In the room the women come and go / Talking of Michaelangelo

– T.S. Eliot, “The Love Song of J. Alfred Prufrock”

It is a fact well-known that scent is a powerful trigger for arousal – not just of a sexual nature, but an emotional one as well. Memories, too, are inexplicably modulated by recurring scents, and a triggering scent often comes without the conscious recollection of a memory, leaving one in a nebulous state until realisation. It is no wonder then, that Bertrand Bonello’s L’apollonide is a evocation of this very sensuality, promising dreamlike delirium and corporeal fantasies. A strict narrative is entirely secondary, and the intention is to convey the sort of hazy atmosphere associated with plumes of opium smoke in the fin-du-siecle bordello.

It is less a drama than a luxuriously-paced anthropological study in a particular group of women at a particular time and place in history – as if scrolling through a post-Impressionist painting. And what a painting it is – it would be difficult to leave this film with remarking of its cinematography and colour palette: a languorously decadent melange of golds, ceruleans, greens, and ever-striking crimson. The exquisitely opulent textures of the fabrics practically beg to be stroked through the screen, with all the lushness of Boldini and the intricacy of Klimt. It is the surreal perversity of Venus in Furs combined with the almost-nostalgic opulence of Pretty Baby to explore the excess and tragedy of a ‘house of tolerance’.

It would be both predictable and lazy of Bonello to indulge in scenes of explicit sexuality – thank goodness he does not engage. Ironically, the sex itself is secondary, while sexuality itself is foregrounded, preferring eroticism over vulgarity. Similarly, men are secondary, flitting in and out in the same fashion as female characters are subjected to in other films. The focus is not on the men’s animalistic pleasure, but the glassy-eyed resignation of the women as they complete their ‘job’. Men are defined by their freakish sexual fetishes and proclivities, over which the women collectively compare notes at breakfast the morning after.

Thus, Bonello’s triumph here is the entire focus on this group of women, and compassionately depicting the fascinating dynamics between them, borne of an unique situation. Contrary to how groups of women are usually portrayed onscreen, there is a familial camaraderie between them, as they cope with their occupation in a practical and unsentimental way. To all of them, there is a sense of graceful weltschmerz that exceeds their years, and it draws them even closer. Each of the women is a fascinating character study, and all are developed to satisfaction – not merely as prostitutes, but as fully-realised characters. It is interesting in this way how Bonello cleverly juxtaposes the film into scenes of night and day; the former marked by lounging in the salon to await visiting gentlemen; and the latter marked by domesticity and the realities of their situation, choosing palettes of Beraud over Toulouse-Lautrec nights.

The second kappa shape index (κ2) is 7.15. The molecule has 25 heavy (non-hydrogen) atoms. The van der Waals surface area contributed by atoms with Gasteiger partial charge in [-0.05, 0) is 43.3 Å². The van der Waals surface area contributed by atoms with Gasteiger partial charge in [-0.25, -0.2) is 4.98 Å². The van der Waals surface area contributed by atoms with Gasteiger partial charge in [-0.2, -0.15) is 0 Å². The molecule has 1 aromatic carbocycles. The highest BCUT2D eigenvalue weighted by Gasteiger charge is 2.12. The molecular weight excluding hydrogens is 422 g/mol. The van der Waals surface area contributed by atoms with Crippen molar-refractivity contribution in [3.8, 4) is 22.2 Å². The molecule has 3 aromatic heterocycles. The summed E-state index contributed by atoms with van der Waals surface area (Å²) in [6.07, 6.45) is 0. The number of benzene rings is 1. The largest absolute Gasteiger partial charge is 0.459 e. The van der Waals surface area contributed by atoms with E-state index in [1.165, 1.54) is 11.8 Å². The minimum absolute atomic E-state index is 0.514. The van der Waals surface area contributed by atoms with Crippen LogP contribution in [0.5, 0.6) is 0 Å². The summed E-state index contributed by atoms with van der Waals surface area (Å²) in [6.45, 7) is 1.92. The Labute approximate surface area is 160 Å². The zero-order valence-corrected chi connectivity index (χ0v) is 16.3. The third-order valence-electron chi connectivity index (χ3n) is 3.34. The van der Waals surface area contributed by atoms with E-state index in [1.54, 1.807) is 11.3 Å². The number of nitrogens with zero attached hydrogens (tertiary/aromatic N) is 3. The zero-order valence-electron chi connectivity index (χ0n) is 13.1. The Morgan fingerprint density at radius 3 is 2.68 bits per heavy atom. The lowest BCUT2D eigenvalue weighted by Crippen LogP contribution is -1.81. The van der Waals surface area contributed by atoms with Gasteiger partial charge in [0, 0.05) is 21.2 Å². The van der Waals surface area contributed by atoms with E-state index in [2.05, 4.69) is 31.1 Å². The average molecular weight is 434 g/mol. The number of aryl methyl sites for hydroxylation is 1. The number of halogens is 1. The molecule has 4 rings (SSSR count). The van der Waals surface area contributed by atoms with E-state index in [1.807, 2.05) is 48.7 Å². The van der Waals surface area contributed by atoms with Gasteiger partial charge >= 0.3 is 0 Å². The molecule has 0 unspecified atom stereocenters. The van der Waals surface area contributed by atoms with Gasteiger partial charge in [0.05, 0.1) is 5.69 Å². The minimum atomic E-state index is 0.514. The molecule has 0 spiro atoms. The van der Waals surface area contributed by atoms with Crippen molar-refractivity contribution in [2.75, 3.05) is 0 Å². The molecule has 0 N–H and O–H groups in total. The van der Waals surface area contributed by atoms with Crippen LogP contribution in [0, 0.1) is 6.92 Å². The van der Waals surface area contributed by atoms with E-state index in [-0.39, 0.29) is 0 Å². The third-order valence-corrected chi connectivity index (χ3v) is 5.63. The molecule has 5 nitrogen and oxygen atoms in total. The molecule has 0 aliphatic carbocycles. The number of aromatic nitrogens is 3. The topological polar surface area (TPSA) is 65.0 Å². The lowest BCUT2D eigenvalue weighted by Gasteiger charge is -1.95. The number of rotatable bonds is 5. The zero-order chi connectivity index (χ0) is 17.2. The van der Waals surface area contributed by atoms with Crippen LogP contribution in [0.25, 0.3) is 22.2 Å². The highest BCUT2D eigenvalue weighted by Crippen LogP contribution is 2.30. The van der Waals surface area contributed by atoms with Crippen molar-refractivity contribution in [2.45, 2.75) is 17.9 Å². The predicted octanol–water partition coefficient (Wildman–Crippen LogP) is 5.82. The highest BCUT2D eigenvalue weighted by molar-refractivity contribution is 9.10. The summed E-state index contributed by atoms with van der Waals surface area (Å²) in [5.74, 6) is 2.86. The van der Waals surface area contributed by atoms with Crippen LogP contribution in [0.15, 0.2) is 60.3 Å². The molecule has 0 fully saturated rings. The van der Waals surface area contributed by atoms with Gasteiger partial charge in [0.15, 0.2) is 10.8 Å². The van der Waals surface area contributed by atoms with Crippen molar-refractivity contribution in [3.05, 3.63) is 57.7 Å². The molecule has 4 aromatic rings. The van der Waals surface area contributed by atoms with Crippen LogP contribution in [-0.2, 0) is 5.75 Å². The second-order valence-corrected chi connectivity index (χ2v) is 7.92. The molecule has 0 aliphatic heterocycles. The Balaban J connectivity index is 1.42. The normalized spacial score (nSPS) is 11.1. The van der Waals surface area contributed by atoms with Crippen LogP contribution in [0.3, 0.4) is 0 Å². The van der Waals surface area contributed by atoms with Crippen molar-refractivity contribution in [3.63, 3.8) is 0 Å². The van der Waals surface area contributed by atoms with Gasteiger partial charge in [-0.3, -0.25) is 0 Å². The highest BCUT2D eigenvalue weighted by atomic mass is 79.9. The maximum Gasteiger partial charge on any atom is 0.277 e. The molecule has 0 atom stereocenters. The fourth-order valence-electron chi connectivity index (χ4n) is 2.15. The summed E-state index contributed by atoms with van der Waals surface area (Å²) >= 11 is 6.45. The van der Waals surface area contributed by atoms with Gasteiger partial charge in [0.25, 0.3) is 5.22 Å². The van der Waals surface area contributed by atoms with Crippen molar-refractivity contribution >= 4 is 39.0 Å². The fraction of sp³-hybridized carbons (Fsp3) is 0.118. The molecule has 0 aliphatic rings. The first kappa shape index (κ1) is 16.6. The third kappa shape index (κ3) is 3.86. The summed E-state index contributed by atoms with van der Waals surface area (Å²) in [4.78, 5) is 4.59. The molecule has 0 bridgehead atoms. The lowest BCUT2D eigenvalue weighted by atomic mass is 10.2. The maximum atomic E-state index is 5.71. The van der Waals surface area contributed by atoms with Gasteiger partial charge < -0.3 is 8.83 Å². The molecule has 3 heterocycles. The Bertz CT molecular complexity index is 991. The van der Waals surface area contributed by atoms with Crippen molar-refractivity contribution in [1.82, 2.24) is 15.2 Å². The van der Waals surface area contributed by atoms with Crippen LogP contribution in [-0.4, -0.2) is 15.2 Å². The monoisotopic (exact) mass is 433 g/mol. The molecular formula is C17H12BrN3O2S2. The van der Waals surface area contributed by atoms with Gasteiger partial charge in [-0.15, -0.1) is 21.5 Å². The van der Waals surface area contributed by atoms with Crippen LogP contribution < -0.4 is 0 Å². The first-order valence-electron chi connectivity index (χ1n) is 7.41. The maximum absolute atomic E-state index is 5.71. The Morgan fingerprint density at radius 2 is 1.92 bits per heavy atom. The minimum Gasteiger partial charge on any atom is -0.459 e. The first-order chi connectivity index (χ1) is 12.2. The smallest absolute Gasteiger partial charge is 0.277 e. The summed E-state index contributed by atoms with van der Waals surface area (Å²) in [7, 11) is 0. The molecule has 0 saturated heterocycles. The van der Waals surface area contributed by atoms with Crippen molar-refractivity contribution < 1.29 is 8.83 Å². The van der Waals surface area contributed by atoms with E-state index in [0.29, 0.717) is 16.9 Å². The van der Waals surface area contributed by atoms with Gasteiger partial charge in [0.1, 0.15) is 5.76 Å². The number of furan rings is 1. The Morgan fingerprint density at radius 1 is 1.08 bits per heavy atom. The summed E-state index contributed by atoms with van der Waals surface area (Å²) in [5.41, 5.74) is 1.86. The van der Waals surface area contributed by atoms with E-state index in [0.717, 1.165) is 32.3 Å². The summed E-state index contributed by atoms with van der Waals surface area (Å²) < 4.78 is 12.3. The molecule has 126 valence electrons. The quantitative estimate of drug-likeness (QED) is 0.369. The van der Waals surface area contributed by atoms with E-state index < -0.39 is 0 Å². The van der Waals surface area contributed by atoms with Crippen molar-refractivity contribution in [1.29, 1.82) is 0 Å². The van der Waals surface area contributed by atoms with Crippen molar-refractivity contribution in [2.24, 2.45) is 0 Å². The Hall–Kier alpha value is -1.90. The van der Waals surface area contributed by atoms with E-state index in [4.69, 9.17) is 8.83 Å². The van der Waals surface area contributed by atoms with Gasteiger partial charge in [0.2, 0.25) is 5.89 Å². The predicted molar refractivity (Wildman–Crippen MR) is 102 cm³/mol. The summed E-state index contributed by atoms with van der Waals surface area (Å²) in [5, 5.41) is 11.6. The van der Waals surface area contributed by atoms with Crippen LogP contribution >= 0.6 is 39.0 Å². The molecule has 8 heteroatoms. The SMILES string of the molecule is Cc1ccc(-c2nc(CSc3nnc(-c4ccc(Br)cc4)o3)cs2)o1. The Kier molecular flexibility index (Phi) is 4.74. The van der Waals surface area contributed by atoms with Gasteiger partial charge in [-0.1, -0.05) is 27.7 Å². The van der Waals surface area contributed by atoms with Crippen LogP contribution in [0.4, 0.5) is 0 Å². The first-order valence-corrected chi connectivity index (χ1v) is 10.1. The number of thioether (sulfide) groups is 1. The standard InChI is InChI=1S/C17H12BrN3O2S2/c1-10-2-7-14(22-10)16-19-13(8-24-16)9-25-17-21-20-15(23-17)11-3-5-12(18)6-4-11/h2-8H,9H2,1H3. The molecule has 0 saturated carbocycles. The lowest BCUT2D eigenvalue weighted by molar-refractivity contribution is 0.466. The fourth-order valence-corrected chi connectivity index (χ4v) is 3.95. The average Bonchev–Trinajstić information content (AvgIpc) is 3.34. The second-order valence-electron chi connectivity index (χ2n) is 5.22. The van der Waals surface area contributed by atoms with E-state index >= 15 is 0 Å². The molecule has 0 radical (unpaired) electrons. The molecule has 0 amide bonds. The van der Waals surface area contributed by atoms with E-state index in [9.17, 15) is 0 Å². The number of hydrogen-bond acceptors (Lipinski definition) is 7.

For all its sumptuousness, there is an eerie coldness that underlies the film, not unlike the expressions on the women’s faces as they pleasure their clients. We see them go through the motions of sex, protection, finances, and tragedy – all within the smothering confines of the brothel, and suddenly the hazy aroma of perfume becomes toxic instead of intoxicating. Appropriately, there is an undercurrent of the fear, punctuated by the almost dada-istic voyeurism of certain scenes, reminiscent of Bunuel and funhouse mannequins, particularly those involving Madeleine (played with extreme pathos by the surreally beautiful Alice Barnole), who becomes known as “La femme qui rit” (an allusion to Hugo’s similarly titled, “L’homme qui rit”). Her horrific ordeal is not presented all at once, but interleaved chronologically into various parts of the film, intensifying the shock of it. Alice’s vindication (and for all the women, really) is symbolically realised at the end with grim satisfaction, in yet another scene that hovers somewhere between reality and fantasy.

The film attempts to comment on a number of issues, and I’m not entirely how well it does so, but it certainly does so in an intricate manner – on the nature of companionship, violence, sexuality, and freedom. There is no moralising to be done, but the final scene gives you more than an indication of how things have changed – and how they really haven’t.

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